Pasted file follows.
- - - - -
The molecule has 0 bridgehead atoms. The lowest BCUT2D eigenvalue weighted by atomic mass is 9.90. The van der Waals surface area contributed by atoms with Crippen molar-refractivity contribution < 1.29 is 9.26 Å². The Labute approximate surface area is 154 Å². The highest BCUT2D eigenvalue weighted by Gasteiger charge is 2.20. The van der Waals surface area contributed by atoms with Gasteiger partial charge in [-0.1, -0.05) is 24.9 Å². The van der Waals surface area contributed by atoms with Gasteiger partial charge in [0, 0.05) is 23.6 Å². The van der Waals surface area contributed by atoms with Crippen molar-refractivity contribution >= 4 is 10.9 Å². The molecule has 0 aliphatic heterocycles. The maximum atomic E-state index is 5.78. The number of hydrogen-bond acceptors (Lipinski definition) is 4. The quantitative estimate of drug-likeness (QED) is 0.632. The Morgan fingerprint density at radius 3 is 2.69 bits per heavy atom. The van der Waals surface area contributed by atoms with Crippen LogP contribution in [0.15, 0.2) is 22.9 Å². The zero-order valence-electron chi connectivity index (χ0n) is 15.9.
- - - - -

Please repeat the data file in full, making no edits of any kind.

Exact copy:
The molecule has 0 bridgehead atoms. The lowest BCUT2D eigenvalue weighted by atomic mass is 9.90. The van der Waals surface area contributed by atoms with Crippen molar-refractivity contribution < 1.29 is 9.26 Å². The Labute approximate surface area is 154 Å². The highest BCUT2D eigenvalue weighted by Gasteiger charge is 2.20. The van der Waals surface area contributed by atoms with Gasteiger partial charge in [-0.1, -0.05) is 24.9 Å². The van der Waals surface area contributed by atoms with Gasteiger partial charge in [0, 0.05) is 23.6 Å². The van der Waals surface area contributed by atoms with Crippen molar-refractivity contribution >= 4 is 10.9 Å². The molecule has 0 aliphatic heterocycles. The maximum atomic E-state index is 5.78. The number of hydrogen-bond acceptors (Lipinski definition) is 4. The quantitative estimate of drug-likeness (QED) is 0.632. The Morgan fingerprint density at radius 3 is 2.69 bits per heavy atom. The van der Waals surface area contributed by atoms with Crippen LogP contribution in [0.15, 0.2) is 22.9 Å². The zero-order valence-electron chi connectivity index (χ0n) is 15.9.